In the new ‘Robin Hood,’ Oscar winner Jamie Foxx is Moor than just Little John
‘I understand the significance of a bus full of school kids — that are African-American — yelling my name’
Set in the Middle Ages, the new Robin Hood film co-stars Oscar winner Jamie Foxx as Little John, a mentor to the man who steals from the rich and gives to the poor. In this retelling of a classic story, we’re getting something we haven’t seen before: real, honest diversity.
Plus, we get a well-rounded and fleshed-out Little John— a Moor who met Robin Hood while fighting during the war. John is a master soldier who coaches the would-be savior into the hero the people of Nottingham so badly need. A black man in a classic English tale? Surely, you jest! “It works … two different ways,” says Foxx. “I used to say, One day I hope that we’ll be to the point of where we’ll just be able to play characters. I understand the significance when … a bus full of school kids that are African-American start yelling my name. They’ll be able to see themselves in great roles, and iconic roles, and be able to get a shot to be part of cinematic history. I don’t take it for granted.”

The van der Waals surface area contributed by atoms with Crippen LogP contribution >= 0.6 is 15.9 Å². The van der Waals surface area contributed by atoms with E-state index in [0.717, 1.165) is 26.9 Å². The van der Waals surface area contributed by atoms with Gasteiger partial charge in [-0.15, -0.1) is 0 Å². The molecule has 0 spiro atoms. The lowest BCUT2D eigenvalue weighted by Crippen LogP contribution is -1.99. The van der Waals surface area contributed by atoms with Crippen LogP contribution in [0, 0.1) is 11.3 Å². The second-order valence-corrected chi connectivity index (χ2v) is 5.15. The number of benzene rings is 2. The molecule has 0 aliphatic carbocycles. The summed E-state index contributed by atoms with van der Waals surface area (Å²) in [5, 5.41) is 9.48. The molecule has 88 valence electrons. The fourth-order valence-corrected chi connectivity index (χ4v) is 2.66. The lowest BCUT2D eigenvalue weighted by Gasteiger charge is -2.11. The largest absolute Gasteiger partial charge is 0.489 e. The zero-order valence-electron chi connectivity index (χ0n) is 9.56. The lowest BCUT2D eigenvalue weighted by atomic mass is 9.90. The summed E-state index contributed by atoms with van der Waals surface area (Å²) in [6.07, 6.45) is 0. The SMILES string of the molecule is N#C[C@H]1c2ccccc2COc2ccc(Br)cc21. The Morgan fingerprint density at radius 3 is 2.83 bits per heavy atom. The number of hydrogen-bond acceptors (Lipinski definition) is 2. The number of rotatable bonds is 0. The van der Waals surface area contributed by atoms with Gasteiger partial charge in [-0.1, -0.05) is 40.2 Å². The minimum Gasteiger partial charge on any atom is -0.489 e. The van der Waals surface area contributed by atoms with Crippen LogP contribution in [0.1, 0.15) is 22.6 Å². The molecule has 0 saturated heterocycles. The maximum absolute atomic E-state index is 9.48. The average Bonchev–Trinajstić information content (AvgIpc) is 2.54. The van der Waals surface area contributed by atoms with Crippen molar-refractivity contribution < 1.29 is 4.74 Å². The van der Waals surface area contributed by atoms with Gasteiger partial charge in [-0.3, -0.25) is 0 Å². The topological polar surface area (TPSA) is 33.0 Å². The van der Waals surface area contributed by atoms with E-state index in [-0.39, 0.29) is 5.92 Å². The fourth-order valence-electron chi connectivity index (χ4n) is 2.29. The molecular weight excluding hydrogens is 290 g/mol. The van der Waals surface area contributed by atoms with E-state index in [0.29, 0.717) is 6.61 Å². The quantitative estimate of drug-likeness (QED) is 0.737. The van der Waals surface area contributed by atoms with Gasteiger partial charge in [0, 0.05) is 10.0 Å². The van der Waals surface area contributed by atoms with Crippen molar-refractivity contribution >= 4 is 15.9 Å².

The new film feels very contemporary; this one is an origin story of how Robin of Loxley (Taron Egerton), a noble man of distinction, transitions after a war into a liberator of poor people who aren’t being heard and cared for by the reigning government. “Sometimes, whether on purpose or subliminally … artists, we feel things or see things [and] sometimes they rise to the top. That’s why we have a voice; that’s why we have our freedoms to be able to make enough noise — and to be able to straighten out the kinks, if you will,” says Foxx. “And if you can do it in an entertaining way, and not beat people over the head with it, it’s always great.”
Robin Hood’s story has always tapped into the idea of a vigilante swooping in to save the day and giving a voice to the people who lack their own. This look features Foxx’s Moorish commander helping stage a revolt against corrupt English rulers. “The political element of it is part of what makes the world live and breathe, and makes the characters feel very real …it’s a world that has reality to it. In terms of it mirroring things that happen in the world at large … there’s always inequality and there’s always trouble and strife,” says Egerton. “That’s … humanity, really. The story has relevance, and always has had relevance because these problems always exist.”